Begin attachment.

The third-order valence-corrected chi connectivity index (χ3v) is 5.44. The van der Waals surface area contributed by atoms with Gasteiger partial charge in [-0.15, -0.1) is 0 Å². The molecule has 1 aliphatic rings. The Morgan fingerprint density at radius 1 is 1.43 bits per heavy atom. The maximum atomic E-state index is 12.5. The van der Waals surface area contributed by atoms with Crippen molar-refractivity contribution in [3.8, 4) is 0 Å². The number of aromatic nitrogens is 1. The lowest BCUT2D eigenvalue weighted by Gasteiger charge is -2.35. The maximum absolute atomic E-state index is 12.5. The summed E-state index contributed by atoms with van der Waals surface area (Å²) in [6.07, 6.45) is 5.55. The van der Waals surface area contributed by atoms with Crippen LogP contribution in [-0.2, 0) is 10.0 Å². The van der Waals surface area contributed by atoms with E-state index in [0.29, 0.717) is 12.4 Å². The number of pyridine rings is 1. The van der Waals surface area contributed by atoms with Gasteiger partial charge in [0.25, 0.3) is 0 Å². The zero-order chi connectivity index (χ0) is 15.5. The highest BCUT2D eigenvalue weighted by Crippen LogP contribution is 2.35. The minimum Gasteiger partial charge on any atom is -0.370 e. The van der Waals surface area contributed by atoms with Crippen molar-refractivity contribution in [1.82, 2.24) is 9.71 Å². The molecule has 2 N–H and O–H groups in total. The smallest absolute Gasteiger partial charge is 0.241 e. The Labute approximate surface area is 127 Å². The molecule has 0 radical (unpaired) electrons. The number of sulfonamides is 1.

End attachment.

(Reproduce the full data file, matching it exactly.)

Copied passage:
The third-order valence-corrected chi connectivity index (χ3v) is 5.44. The van der Waals surface area contributed by atoms with Gasteiger partial charge in [-0.15, -0.1) is 0 Å². The molecule has 1 aliphatic rings. The Morgan fingerprint density at radius 1 is 1.43 bits per heavy atom. The maximum atomic E-state index is 12.5. The van der Waals surface area contributed by atoms with Crippen molar-refractivity contribution in [3.8, 4) is 0 Å². The number of aromatic nitrogens is 1. The lowest BCUT2D eigenvalue weighted by Gasteiger charge is -2.35. The maximum absolute atomic E-state index is 12.5. The summed E-state index contributed by atoms with van der Waals surface area (Å²) in [6.07, 6.45) is 5.55. The van der Waals surface area contributed by atoms with Crippen LogP contribution in [-0.2, 0) is 10.0 Å². The van der Waals surface area contributed by atoms with E-state index in [0.29, 0.717) is 12.4 Å². The number of pyridine rings is 1. The van der Waals surface area contributed by atoms with Gasteiger partial charge in [0.25, 0.3) is 0 Å². The zero-order chi connectivity index (χ0) is 15.5. The highest BCUT2D eigenvalue weighted by Crippen LogP contribution is 2.35. The minimum Gasteiger partial charge on any atom is -0.370 e. The van der Waals surface area contributed by atoms with Crippen molar-refractivity contribution in [1.82, 2.24) is 9.71 Å². The molecule has 2 N–H and O–H groups in total. The smallest absolute Gasteiger partial charge is 0.241 e. The Labute approximate surface area is 127 Å². The molecule has 0 radical (unpaired) electrons. The number of sulfonamides is 1.